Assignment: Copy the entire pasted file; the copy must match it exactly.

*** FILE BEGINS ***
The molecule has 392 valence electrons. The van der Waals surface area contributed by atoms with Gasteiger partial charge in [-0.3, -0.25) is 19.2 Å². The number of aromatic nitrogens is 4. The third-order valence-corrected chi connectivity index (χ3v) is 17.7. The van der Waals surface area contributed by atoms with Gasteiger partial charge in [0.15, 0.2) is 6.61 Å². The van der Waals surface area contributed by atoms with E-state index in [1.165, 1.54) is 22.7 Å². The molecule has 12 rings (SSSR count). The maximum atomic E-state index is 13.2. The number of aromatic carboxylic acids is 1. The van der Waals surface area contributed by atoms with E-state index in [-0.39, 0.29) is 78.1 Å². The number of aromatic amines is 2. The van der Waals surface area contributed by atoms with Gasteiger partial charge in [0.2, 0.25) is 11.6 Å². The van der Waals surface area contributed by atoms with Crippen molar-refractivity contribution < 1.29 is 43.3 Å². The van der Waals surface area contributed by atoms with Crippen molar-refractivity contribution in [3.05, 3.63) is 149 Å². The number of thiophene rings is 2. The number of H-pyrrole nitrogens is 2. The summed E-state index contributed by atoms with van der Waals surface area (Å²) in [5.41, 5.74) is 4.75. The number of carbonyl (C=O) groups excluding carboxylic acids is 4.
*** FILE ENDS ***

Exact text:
The molecule has 392 valence electrons. The van der Waals surface area contributed by atoms with Gasteiger partial charge in [-0.3, -0.25) is 19.2 Å². The number of aromatic nitrogens is 4. The third-order valence-corrected chi connectivity index (χ3v) is 17.7. The van der Waals surface area contributed by atoms with Gasteiger partial charge in [0.15, 0.2) is 6.61 Å². The van der Waals surface area contributed by atoms with E-state index in [1.165, 1.54) is 22.7 Å². The molecule has 12 rings (SSSR count). The maximum atomic E-state index is 13.2. The number of aromatic carboxylic acids is 1. The van der Waals surface area contributed by atoms with E-state index in [-0.39, 0.29) is 78.1 Å². The number of aromatic amines is 2. The van der Waals surface area contributed by atoms with Gasteiger partial charge in [0.2, 0.25) is 11.6 Å². The van der Waals surface area contributed by atoms with Crippen molar-refractivity contribution < 1.29 is 43.3 Å². The van der Waals surface area contributed by atoms with Crippen molar-refractivity contribution in [3.05, 3.63) is 149 Å². The number of thiophene rings is 2. The number of H-pyrrole nitrogens is 2. The summed E-state index contributed by atoms with van der Waals surface area (Å²) in [5.41, 5.74) is 4.75. The number of carbonyl (C=O) groups excluding carboxylic acids is 4.